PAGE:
For this Toho Kingdom interview, I am speaking with Norman England, the director of the documentary Bringing Godzilla Down to Size and a writer/photographer with twenty-two years’ experience working on Japanese film sets. He reported on a number of kaiju movies for Fangoria magazine in the late ‘90s/early 2000s, many of his articles documenting set visits—including several for Shusuke Kaneko’s Gamera 3: Revenge of Iris (1999). His time on this particular film will be the main subject of our conversation today.
Norman’s Fangoria articles on Kaneko’s Gamera trilogy will be reprinted in the upcoming Gamera Blu-ray collection by Arrow Video, so now is an ideal time to delve into what he saw on the Gamera 3 set and learn more about the production. We will also be discussing a science fiction film Norman himself directed, called The iDol (co-starring an actor from Gamera 3), available for preorder from SRS Cinema, LLC.
Patrick Galvan: In starting off, please tell us about the first time you met Shusuke Kaneko, and how you got onto the set of his third Gamera film.
Norman England: I met Kaneko in December 1997, when I interviewed him for Fangoria. At the time, he was at Nikkatsu, in the midst of post-production on F, a film he shot in-between Gamera 2: Advent of Legion (1996) and Gamera 3: Revenge of Iris (1999). To be honest, the interview didn’t start out particularly well. For example, when I asked why he became a director, he said something to the effect of: “I like movies.” The interview wouldn’t turn out very good if we kept this up. I’d learned beforehand that Kaneko had gone to school to be a history teacher—his backup plan in case he couldn’t get a job in movies—so I changed tactics and asked him about the history of filmmaking in Japan. That got him out of his shell, and we ended up talking for hours.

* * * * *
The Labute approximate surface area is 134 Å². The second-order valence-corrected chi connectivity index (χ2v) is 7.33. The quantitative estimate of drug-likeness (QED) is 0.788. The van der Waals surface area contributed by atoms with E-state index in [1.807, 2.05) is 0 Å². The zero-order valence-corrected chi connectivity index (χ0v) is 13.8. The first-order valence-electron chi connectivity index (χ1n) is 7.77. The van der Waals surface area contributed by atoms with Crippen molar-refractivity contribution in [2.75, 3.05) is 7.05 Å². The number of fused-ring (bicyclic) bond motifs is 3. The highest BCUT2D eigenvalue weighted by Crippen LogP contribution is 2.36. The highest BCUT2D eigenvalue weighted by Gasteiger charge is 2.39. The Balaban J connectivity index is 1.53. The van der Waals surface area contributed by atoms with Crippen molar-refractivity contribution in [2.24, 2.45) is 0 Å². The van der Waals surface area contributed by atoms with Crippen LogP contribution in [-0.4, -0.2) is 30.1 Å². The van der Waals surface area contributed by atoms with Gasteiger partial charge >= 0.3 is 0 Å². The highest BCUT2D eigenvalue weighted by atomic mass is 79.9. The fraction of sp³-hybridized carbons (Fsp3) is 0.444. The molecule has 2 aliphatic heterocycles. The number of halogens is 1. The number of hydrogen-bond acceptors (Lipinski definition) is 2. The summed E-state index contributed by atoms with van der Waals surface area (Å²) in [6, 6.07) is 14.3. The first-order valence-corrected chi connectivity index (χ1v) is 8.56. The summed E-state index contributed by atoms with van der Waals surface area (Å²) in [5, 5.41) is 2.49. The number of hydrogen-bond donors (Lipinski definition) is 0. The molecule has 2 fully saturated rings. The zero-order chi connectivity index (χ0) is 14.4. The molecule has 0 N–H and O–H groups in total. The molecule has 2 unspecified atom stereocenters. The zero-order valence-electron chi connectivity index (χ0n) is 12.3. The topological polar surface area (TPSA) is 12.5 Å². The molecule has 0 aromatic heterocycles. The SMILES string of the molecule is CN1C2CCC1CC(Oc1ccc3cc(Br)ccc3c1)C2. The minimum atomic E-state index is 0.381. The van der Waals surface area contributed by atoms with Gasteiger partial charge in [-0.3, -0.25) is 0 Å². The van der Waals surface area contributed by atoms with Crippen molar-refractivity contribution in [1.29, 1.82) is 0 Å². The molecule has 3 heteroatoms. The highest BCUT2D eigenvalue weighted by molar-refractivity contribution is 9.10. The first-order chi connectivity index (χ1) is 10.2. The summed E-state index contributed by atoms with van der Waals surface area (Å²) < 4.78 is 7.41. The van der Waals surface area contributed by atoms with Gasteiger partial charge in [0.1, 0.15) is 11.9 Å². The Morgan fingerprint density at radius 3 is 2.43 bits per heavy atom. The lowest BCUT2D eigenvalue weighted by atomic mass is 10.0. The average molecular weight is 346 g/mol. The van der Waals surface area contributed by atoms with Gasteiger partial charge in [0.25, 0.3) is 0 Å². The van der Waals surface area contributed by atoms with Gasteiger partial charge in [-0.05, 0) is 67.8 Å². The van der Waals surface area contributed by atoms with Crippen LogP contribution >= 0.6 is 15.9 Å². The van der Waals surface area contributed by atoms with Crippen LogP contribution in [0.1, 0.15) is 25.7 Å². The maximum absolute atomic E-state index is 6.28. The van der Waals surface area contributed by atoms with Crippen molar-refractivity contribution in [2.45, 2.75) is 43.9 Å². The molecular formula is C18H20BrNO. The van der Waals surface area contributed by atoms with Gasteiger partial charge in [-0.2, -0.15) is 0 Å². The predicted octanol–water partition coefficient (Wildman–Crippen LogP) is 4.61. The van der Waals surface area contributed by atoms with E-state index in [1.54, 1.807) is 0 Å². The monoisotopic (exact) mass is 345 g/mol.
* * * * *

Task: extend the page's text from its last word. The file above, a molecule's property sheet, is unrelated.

Fangoria really liked the Kaneko piece. They also really liked my second article, in which I spoke with Haruo Nakajima and Kenpachiro Satsuma. Since I’d now interviewed people who’d worked in kaiju films, the next thing Fangoria wanted was for me to get onto the set of a kaiju film. And because I had a healthy relationship with Kaneko and I knew a Daiei public relations man from the first interview, I was able to visit the production of Gamera 3 in summer 1998.
Shusuke Kaneko and Norman England on the set of Gamera 3
Image Courtesy of Norman England
Galvan: Did Kaneko express interest in having a foreigner on his set?
England: During that first interview, we discovered we had a lot in common through our love of movies. We didn’t just enjoy movies, we also had similar sensibilities and ideas on the medium. And I think he appreciated that Fangoria was not just putting out fluff pieces on upcoming films. The magazine provided a platform where writers could document what they saw on film sets, interview actors, directors, make-up artists, etc., and report on how movies got made. Remember: this was before the internet took off, before you could easily learn filmmaking techniques just by hopping on your computer.